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A new reamer

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Wet Dottle

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...well, new to me. Some time ago I came across this:

http://www.finepipes.com/view_item.php?pipeID=1548&refer=/accessories_center.php?

It is a clam knife that was transformed into a reamer. It seemed an interesting idea so I got one. I actually got mine from the local Williams Sonoma (http://www.williams-sonoma.com/products/cu077/index.cfm?pkey=ccutchs&ckey=cutchs).

For 8 bucks you get a solidly built knife that was designed for kicking around. The finish is unrefined, but you really can't complain for such a cheap artifact. Taking the example from the folks at Fine Pipes, I tried to polish the handle in my modest home buffer, but there was no improvement--I should just have left it alone, I don't know anything about knives. After living with it for a couple of months, here is my commentary.

The good: the blade is long and works easily in all my pipes and the handle is large and confortable, better than any other reamer that I've used. The tip is rounded to prevent damage to the bottom of the bowl (well, not by design, it's a clam knife, but you know what I mean...) and can be equally used in conical and in straight bowls. This tool has potential...

The bad: The blade is too wide and too sharp. It's easy to damage the pipe, specially in smaller bowls. It's width is unwieldy and does not leave much room to jiggle the thing around the bowl. I dulled the blade with sand paper and that made things a little better, but I end up reaming mostly with the back of the blade (the unsharp edge where the thumb usually goes). But the blade is still too wide. If I had any skills, I would grind it up by perhaps a third of its width. Then it would become a great reamer. That, plus the dulling of the sharp edge of the blade.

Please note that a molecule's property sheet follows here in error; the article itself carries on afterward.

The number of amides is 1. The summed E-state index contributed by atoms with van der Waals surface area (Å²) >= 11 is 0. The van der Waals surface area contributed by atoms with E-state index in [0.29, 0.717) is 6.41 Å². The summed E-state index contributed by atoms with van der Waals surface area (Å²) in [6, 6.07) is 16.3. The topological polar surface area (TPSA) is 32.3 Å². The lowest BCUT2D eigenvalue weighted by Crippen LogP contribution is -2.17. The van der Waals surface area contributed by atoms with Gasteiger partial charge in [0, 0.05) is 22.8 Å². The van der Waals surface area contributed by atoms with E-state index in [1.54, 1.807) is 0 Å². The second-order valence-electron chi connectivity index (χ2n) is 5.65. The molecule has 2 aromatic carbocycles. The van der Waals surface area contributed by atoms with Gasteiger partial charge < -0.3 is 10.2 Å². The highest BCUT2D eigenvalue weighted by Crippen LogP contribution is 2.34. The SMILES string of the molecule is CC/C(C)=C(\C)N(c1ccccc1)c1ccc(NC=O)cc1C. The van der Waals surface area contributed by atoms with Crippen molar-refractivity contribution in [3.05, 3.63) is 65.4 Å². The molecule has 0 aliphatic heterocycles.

Bottom line: I still use it regularly, but only for evening out the cake as it builds. It's very good for that. But the PipNet is still the tool to use for serious industrial reaming.

Did anyone else use one of these knifes for reaming? Perhaps another model? I certainly would like suggestions to make it more usable. Maybe I need to look for a knifemaker to implement some changes...
 

Wet Dottle

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By the way, I didn't know under which category to post this, so I did it here. I wish there was a section for pipe maintenace...
 

Natch

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Do you know the diameters (in mm) of the four reamer tips? I've got a Senior pipe reamer and it doesn't ream past about 20 to 21 mm or so. I've got some larger bowls it doesn't work well with. This puppy might be a better option?

Natch
 

regor

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The senoir reamer does adjust to fit almost any size bowl that I've seen. Its the thing on the end that turn and watch the blade like metal edges move. It does take time and parience to use correctly but they are good. Even tho I still want the other kind as well. I don't need it, I ust want it LOL :cyclops: :sunny:
 

Wet Dottle

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Natch":if7v5xvj said:
Do you know the diameters (in mm) of the four reamer tips?
Natch, the old PipNet's reamers were approximately 17.0, 18.7, 21.0, and 23.0 mm (measured near the largest width, near the top of the bits). The new version is from Castleford and has bits with 16.6, 18.8, 20.8, and 22.4 mm. Unfortunately, the narrower bits are not long enough for some of my pipes and the handle scratches the bowl. I had to modify it to fix this problem.
 

Mr_Houston

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I borrowed a reamer from my local shop that worked well. Picture that same knife with 2 intersecting blades, or think of it as a 4 edged knife. If you were looking down at the point it would look like an X. Then think of the edge of each blade like the back of the knife shown above - So not sharpened, but flat. So instead of cutting, you are scraping as you rotate it. I would buy one if I could find it.
 
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